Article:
Rooster Training Case Study
I would like to introduce you to a young fellow named Vinny. He lives with his new family and all was going well…until… Vinny discovered he had some hidden skills.
All cockerels spar with their buddies, and with un-amused hens. This play behavior teaches the birds how to relate to others, what is acceptable in society and what gets you in trouble.
Some cockerels try out these new skills in cross-species sparring tests. The other species can be the barn cat, the dog, or you! Some roosters, like Vinny, feel uncomfortable as flock leader and work from a lack of confidence. For these cockerels, we want to build their confidence while we show them that “attacks” are not OK.
Animals are very rational, and they try behaviors to see what happens. They are like little scientists! Sometimes their “experiments” are not so endearing. Cockerels sometimes get confused and anxious, because they are not quite sure how they are supposed to behave. In a natural setting, their behavior would be swiftly and clearly shaped by older hens and dominant, older roosters. Mature roosters teach the cockerels how to act with clear signals and unwavering consistency.
It’s this confusion that turns some young males that have lived in loving and wonderful relationships with humans to “suddenly” become kung fu fighters. Just like kids, we want to keep loving on them…but, we NEED to train them. But, unlike with kids, teaching cockerels to grow up into perfect citizens is pretty easy!
Vinny’s friend, Anne, tells his story:
Vinny was given to me by a friend at work that had too many roosters for the amount of hens that he had. He purchased a straight run of Asian Blues and had four roosters in the group. Vinny was the lowest in the pecking order and he gave him to me because he wanted him to have a good home.I always wanted a rooster because I like the crowing, but didn’t know anything else about them. Vinny was 4 months old when we got him last August, and he’s almost a year now. John brought him over in a cat carrier one evening after our hens had gone to roost. We let him out in the coop and he immediately jumped up with the older hens, on top of the nesting boxes. He was huge – I was expecting something much smaller. He began bossing the girls around immediately, giving them little pecks and making noises.We watched for a while and then when things seemed to settle down, closed the door of the coop. I think I was intimidated by his size right from the beginning [Anne’s body language inadvertently told Vinny that she was not capable of being a leader. Vinny took over that role – because someone had too. Someone has to make decisions, because animals still live in a “life or death” world].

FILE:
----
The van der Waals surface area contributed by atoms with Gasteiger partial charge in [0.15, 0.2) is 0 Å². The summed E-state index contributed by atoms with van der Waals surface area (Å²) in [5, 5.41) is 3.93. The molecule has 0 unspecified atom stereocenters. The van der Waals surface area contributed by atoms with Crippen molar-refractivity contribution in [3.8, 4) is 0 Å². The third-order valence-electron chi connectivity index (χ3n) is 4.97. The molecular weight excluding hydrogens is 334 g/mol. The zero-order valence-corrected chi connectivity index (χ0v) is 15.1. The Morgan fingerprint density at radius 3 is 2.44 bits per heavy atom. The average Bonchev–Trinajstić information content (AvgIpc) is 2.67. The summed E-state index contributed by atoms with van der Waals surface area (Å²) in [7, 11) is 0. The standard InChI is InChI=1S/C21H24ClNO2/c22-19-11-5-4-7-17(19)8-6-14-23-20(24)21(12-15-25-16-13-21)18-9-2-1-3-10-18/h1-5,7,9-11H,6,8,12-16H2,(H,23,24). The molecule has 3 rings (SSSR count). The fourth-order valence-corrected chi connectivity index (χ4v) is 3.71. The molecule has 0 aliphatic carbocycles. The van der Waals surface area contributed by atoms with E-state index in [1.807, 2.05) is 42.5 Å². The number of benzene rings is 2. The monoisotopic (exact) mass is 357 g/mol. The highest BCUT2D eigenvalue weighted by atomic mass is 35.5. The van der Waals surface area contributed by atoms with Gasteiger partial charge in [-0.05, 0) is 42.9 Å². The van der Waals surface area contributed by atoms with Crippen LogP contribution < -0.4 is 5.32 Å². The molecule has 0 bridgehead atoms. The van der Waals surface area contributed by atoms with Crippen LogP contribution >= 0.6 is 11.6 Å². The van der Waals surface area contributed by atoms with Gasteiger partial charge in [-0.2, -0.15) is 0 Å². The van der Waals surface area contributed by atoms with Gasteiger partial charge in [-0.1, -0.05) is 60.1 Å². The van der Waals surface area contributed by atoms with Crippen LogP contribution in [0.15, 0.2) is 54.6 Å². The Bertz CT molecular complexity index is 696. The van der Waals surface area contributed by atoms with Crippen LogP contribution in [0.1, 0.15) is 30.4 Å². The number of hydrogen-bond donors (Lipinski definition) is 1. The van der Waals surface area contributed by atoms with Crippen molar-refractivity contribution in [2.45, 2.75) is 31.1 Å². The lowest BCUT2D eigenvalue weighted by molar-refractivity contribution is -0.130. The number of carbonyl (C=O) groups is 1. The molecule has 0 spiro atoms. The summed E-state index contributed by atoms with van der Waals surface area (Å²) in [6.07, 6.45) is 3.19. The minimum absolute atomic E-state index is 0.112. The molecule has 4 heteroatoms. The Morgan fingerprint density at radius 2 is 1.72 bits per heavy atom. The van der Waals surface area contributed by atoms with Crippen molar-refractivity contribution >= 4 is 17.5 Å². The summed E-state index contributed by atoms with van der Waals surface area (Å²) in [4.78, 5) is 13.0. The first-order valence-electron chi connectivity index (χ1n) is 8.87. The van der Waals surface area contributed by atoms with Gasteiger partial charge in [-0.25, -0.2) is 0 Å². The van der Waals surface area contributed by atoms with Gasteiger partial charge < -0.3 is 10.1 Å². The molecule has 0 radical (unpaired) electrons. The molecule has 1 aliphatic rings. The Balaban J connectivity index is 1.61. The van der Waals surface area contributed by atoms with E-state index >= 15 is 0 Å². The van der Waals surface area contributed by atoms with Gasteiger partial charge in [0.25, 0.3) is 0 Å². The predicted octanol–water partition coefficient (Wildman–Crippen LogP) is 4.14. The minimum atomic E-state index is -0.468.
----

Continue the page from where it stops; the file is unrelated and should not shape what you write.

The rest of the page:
He would just walk right over, attack, and then walk away with the girls. In the morning, after cleaning the coop, I wouldn’t exit if he was standing in front of, or near the door. This was always a sign that he was contemplating a move. I used treats as a way to distract him and then would make my escape fast. I will say that he never bothered me when I was throwing scratch out in the morning, it was only after I was finished the chore of cleaning up the coop, giving them more treats, and then leaving to go back inside. I loved watching him from a distance and liked how he interacted with the girls, but I wished that I could get over my fear of him.